Lies, Damn Lies, and High Resolution Downloads

March 5, 2014

beck_morningphase

Stephen Meijas recently reviewed Beck’s Morning Phase on the Capitol label here. Here’s what John Atkinson had to say about the 96/24 download from HDTracks:

“I bought this album from HDTracks last night but haven’t listened to it yet. However, I looked at a spectrogram of one of these 24/96 tracks – see www.stereophile.com/content/beck-track-11 – and yes, it is brickwall-filtered at 16kHz, strongly suggesting that the master was originally MP3-encoded. A second brickwall at 22kHz suggests that the CD master, sampled at 44.1kHz, was used for the 24/96 master. :-(”

beck_spectagraph

HDTracks’ defense in similar situations has been that they just sell what the labels provide them – without any quality control. Not good enough in my book. In my experience, it is a common occurrence, and for that reason, I simply refuse to buy any downloads from HDTracks. You just do not know what you are getting for your money. And they don’t seem to care. If that is the business model they wish to follow, and apparently it is, in the interest of full disclosure, I suggest that HDTracks post a disclaimer in a conspicuous place on their website such as the following:

DISCLAIMER

Not all the tracks marketed and sold by HDTracks as high resolution are actually high resolution. Sometimes the record labels supply us with tracks which are just MP3s or CDs upsampled to 96/24 or 192/24 to make it look like they are high resolution. Even though we know the labels are doing this, we don’t check them; we just sell them. So if you pay us a premium for high resolution tracks, and it turns out they are not really high resolution, don’t blame us. We are just the distributor. You pay your money and you take your chances. And we don’t offer refunds. Good luck, and have a nice day.

______

Update

In a subsequent post, following a conversation with David Chesky, John Atkinson went on to say:

“Capitol did admit that some of the samples used by Beck in the multitrack mixes are lower resolution than 24/96 but is adamant that the provenance of the mixed files was genuine 24/96.”

Michael Fremer also weighed in on the issue on his AnalogPlanet blog writing that Bob Ludwig, who mastered the album, told him:

“As the mastering engineer for Beck’s “Morning Phase” album I can guarantee with 100% certainty that the album was mixed and mastered at 96kHz/24 bit. There were no Mp3 mixes, nor any mixes at any sampling rate other than 96kHz that were used.

When artists create an album, especially over a long period of time as this one was, the original multi-track sessions are often recorded at differing sampling rates, 88.2kHz, 96kHz, 48kHz or 44.1kHz depending on the local studios standards, computer stability issues with high track counts etc. They may be put together as an album and mixed through an analog console at 96kHz to more accurately represent the sounds the artist and mix engineer are hearing from the mixing desk. If one looks at the resulting spectrum analysis of the master, naturally one can still see the brick-wall anti-alias filters from the original sessions, often with some low level spectrum that continues out to 48kHz (the Nyquist frequency of 96kHz) due to the harmonics generated by the analog desk, effects, filters, reverbs, noise etc. This is totally legitimate engineering.”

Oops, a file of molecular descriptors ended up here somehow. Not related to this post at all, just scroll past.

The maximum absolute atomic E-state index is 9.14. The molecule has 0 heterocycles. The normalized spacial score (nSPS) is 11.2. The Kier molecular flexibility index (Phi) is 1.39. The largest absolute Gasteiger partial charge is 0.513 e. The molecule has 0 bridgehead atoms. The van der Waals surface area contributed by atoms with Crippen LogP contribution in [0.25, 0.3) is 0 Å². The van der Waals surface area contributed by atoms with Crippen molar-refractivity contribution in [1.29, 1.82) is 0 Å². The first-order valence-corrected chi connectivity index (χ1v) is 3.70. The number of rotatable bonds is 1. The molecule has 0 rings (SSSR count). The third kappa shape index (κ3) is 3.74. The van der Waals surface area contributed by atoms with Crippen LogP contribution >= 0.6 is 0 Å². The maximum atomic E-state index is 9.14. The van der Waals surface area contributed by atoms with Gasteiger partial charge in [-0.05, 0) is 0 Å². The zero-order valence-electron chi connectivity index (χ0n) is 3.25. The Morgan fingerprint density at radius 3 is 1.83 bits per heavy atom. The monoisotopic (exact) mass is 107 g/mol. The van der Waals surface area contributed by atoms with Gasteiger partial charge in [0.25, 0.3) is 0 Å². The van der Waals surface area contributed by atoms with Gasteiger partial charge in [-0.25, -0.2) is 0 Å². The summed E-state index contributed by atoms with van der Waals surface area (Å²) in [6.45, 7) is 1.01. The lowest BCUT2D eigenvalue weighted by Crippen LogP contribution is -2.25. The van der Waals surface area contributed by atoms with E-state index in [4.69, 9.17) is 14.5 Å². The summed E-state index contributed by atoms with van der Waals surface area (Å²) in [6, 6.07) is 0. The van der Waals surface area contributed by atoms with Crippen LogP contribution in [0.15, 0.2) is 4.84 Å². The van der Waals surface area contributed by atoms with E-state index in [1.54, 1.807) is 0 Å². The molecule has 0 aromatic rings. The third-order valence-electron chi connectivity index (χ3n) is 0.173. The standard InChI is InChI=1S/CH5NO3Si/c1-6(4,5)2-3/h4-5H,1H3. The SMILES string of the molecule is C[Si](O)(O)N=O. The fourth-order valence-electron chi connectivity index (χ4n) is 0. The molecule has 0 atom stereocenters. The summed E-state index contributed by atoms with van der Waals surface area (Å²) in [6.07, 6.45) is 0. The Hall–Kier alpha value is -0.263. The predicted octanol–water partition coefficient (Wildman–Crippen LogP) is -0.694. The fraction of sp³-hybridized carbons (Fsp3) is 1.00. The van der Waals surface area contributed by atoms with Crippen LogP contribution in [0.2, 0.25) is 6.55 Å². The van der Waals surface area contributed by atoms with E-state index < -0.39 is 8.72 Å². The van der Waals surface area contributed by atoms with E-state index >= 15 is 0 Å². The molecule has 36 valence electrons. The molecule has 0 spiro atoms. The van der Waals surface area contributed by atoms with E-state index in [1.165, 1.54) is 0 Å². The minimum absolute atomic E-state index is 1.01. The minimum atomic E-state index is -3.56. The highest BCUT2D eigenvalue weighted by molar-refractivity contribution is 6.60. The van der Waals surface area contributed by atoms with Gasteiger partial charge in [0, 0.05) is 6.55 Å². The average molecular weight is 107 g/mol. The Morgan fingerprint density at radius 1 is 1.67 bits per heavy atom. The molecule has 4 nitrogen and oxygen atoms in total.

This is simply more double-speak. If the original tracks themselves were recorded as MP3 or CD quality, they had to be upsampled to 96/24 to be mixed and mastered at 96/24. So to say the album was “mixed and mastered at 96/24″ obfuscates the fact that the tracks – the music itself – were recorded at lower resolution. It may be “legitimate engineering” but it doesn’t change the fact that the music itself is not high-resolution. What is being sold at a premium as high resolution is not in fact high resolution, which is the crux of the matter. The brickwall filters at 16KHz and 22.05KHz don’t lie.

I am sure Michael Fremer would be less understanding if his prized vinyl pressings were sourced from lacquers cut from cassette tapes dubbed onto 1″ two-track reel-to-reel and advertised as being “Sourced from the Original 1″ Master Tapes.” Come to think of it, does anyone remember Michael’s indignation when he found out that the Beatles LP reissues were pressed from the same 44.1/24 digital files used for the CD box sets rather than from the 192/24 digital masters? He had a field day “outing” EMI; he certainly didn’t refer to such criticism as “nonsense” then.

Can you tell I am completely fed up with the whole so-called high-resolution game the industry is playing, and charging us a premium for? To paraphrase Mark Twain, apparently there are lies, damn lies, and “high resolution” downloads.

_____

Further Update

HDTracks has now added the following vague and cryptic note buried at the bottom of the separate album details page:

“Please note: Tracks 4, 5, 7, 10, 11 contain elements of 48k tracking, mastered in 96/24.”

John Atkinson’s spectrum analysis of track 11 shows no brickwall filter at 24KHz which would indicate that there were no “elements of 48k tracking” as HDTracks states. Instead, the brickwall filters appear at 16kHz and 22.05KHz indicating that the tracks were upsampled from MP3s and CD quality (44.1KHz) recordings, not 48KHz recordings.

More obfuscation?